peak in my pantry

Here you will find the staples, and brands I love that make up the vast majority of the dry goods I use for meals, and baking. You will also find a little information on how I use them for cooking or gluten free baking, and their nutritional benefits. 

// grains and legumes //

  • Quinoa: This protein rich grain is a vegetarian's dream. With a mild, almost nutty flavor one cup cooked provides us with 8 grams of protein, and all nine essential amino acids our bodies are incapable of producing themselves.
  • Brown Rice: We never use white rice in our house anymore and always opt for brown rice due to its higher protein and fiber content. Brown rice is considered to be a whole grain, versus white rice which is basically the refined version of brown rice.
  • Lentils: Lentils are considered to be pulses, and are an excellent source of protein and other essential vitamins and minerals, especially for vegetarians/vegans. A 1 cup serving of lentils has 18g of protein, and only 230 calories. However, lentils are not a complete protein source so they will need to be consumed with other foods, such as grains to make up the missing amino-acids.

// gluten free flours //

  • Sorghum Flour: Used in many varieties of gluten free flour mixes. 
  • Potato Starch/Flour: Also used in many varieties of gluten free flour mixes. Also can be used in place of corn starch.
  • Almond Meal/Flour: Dense and nutty flavor that it great for using in many baked good recipes that don't require a light and fluffy texture. Personally I recommend using it in protein balls, gluten free breads, and muffins.
  • Gluten Free Oats/Flour: Great for using as a 1:1 substitute for all-purpose wheat flour. Best used in pancakes, muffins, breads, denser cookies. 
  • Tapioca Starch: Essential component to many gluten free baking flour blends. 
  • Unsweetened Cocoa Powder: Excellent substitution for flour in many dessert recipes. For instance can be used as the "flour" portion when making decadent gluten free brownies.
  • Coconut Flour: Another excellent substitution for all-purpose wheat flour. Has a slight coconut flavor. Best used for muffins, pancakes/waffles, cakes. 
  • Teff Flour: High protein flour excellent for baking breads and other denser baked goods.
  • Corn Flour: Naturally gluten free and perfect for making things like cornbread, thickening soups, using as a breading for meat/vegetables.

// Herbs and spices //

  • Turmeric: Everywhere you look turmeric seems to be the hot nutritional topic out there today being added to almost anything. However, turmeric has been used for centuries in Ayurvedic medicine for its anti-inflammatory and antioxidant properties. Curcumin the main active ingredient in turmeric is most readily available by the body when consumed with a small amount of black pepper.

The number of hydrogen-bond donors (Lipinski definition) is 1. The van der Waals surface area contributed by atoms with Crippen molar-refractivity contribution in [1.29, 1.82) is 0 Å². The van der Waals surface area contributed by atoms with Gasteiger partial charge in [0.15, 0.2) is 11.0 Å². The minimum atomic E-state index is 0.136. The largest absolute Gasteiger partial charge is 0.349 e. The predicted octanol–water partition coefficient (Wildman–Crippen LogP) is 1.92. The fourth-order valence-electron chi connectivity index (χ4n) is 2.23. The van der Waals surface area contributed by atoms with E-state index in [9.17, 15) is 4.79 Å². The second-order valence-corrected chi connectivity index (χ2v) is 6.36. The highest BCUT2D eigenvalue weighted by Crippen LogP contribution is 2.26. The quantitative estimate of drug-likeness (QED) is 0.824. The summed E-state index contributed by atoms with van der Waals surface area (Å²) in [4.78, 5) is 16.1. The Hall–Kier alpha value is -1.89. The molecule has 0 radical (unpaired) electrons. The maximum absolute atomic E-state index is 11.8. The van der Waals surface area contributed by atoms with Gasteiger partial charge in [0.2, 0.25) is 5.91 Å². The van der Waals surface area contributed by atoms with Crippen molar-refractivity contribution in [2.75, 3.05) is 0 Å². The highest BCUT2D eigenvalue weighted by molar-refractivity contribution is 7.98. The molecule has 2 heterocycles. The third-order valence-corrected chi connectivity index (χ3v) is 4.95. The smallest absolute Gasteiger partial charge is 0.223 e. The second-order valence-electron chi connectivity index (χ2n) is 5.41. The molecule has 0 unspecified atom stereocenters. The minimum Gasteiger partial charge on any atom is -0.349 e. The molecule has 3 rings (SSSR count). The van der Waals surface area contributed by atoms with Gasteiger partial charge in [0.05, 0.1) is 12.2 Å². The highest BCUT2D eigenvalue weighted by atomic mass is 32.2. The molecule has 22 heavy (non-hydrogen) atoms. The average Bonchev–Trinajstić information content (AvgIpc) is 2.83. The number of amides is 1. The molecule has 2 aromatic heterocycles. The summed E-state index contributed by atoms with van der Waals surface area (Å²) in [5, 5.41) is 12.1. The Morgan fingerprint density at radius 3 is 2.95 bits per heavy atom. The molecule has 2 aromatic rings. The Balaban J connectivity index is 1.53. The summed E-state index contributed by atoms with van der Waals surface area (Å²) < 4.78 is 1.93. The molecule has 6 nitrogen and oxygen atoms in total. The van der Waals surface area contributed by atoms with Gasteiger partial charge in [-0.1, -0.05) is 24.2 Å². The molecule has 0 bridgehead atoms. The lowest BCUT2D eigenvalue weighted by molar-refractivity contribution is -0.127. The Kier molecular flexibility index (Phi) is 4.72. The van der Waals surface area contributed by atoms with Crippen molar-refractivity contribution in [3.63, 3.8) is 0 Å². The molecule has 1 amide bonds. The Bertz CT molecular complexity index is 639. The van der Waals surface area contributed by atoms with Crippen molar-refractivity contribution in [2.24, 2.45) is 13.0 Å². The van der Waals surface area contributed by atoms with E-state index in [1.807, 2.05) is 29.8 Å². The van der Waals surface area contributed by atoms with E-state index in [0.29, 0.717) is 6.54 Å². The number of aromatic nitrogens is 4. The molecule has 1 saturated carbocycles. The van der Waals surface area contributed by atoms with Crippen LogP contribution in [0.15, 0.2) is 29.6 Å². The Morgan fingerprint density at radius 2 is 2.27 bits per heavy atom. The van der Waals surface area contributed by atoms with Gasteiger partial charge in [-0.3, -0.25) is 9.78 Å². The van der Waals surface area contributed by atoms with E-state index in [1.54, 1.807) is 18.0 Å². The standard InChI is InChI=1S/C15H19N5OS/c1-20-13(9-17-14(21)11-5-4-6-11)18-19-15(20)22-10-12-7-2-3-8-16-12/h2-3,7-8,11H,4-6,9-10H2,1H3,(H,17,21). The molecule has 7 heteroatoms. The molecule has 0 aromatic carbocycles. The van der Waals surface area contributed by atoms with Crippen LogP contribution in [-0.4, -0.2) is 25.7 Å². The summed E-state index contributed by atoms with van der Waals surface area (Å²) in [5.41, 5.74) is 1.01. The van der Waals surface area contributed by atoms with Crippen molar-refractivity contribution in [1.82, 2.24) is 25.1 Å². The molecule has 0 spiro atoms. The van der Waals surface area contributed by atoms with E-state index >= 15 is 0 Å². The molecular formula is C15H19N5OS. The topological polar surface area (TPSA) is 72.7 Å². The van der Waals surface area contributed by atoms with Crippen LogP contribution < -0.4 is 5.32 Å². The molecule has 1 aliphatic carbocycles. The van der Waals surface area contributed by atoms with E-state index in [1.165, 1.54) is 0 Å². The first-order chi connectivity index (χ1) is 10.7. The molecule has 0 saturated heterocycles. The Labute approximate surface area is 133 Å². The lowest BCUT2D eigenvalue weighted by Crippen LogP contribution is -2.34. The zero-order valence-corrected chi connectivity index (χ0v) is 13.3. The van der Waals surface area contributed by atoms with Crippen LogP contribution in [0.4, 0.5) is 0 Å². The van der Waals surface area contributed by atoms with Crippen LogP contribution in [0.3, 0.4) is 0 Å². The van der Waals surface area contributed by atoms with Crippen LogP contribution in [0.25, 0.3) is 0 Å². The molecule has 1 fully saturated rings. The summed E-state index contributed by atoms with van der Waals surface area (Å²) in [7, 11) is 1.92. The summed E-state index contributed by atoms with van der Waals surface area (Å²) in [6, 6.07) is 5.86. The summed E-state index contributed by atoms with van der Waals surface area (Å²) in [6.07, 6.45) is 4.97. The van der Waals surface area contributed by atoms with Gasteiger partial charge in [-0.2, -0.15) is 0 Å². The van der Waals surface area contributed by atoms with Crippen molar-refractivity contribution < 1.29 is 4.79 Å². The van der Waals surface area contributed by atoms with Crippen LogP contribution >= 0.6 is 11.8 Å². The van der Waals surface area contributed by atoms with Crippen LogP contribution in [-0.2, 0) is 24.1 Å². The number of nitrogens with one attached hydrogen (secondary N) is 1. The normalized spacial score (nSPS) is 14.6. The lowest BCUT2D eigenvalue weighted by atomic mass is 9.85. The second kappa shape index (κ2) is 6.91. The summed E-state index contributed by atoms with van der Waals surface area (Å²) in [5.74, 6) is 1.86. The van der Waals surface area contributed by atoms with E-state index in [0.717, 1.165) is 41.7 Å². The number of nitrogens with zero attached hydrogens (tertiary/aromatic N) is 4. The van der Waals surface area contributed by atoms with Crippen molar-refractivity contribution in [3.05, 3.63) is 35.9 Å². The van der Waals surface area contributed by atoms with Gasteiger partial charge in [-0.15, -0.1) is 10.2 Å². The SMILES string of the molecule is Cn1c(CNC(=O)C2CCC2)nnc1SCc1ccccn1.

• Ginger: This slightly spicy root has been used for generations as a remedy for an upset stomach, and way to naturally combat inflammation.
  • Cinnamon: Cinnamon is a spice that most are familiar with, but many would not assume to be as healthy as it is. High in antioxidants, cinnamon helps combat harmful oxygen free radicals, and has been shown to help balance blood sugar levels in the body. 

// sweeteners //

  • Turbinado Sugar: An unrefined alternative to brown sugar or cane sugar. While it is not nutritionally difference in terms of cabohydrates and calories, it is less processed.
  • 100% Raw/Organic Maple Syrup/Honey: Whenever possible I use one of these natural sugar alternatives in small quantities for sweetening my recipes. Many times I find I can entirely replace the sugar in a recipe with roughly 1/2 the amount of one of these natural varieties. 
  • Medjool Dates: Dates contain high levels of naturally produced fructose and are an excellent way to sweetener a recipe, without the use of refined sugars. They also work great as a binding agent for crusts, crumbles, and protein balls/bars. While the sugar present in these dates may be unrefined, fructose still is sugar, and they should be used sparingly. A little goes a long way.

// supplements //

  • Vegetarian/Vegan Protein Powder: While I definitely recommend consuming most of your protein needs from real whole foods, a high quality protein powder can sometimes be beneficial to increase your totally daily protein on the go. Always looks for brands that meet high-quality standards, and are independently certified. I also like to aim for brands who use the least amount of ingredients as possible. Aim for a brand that provides a complete protein source (aka contains all essential amino acids) and contains roughly 15-25 grams of protein per serving. 

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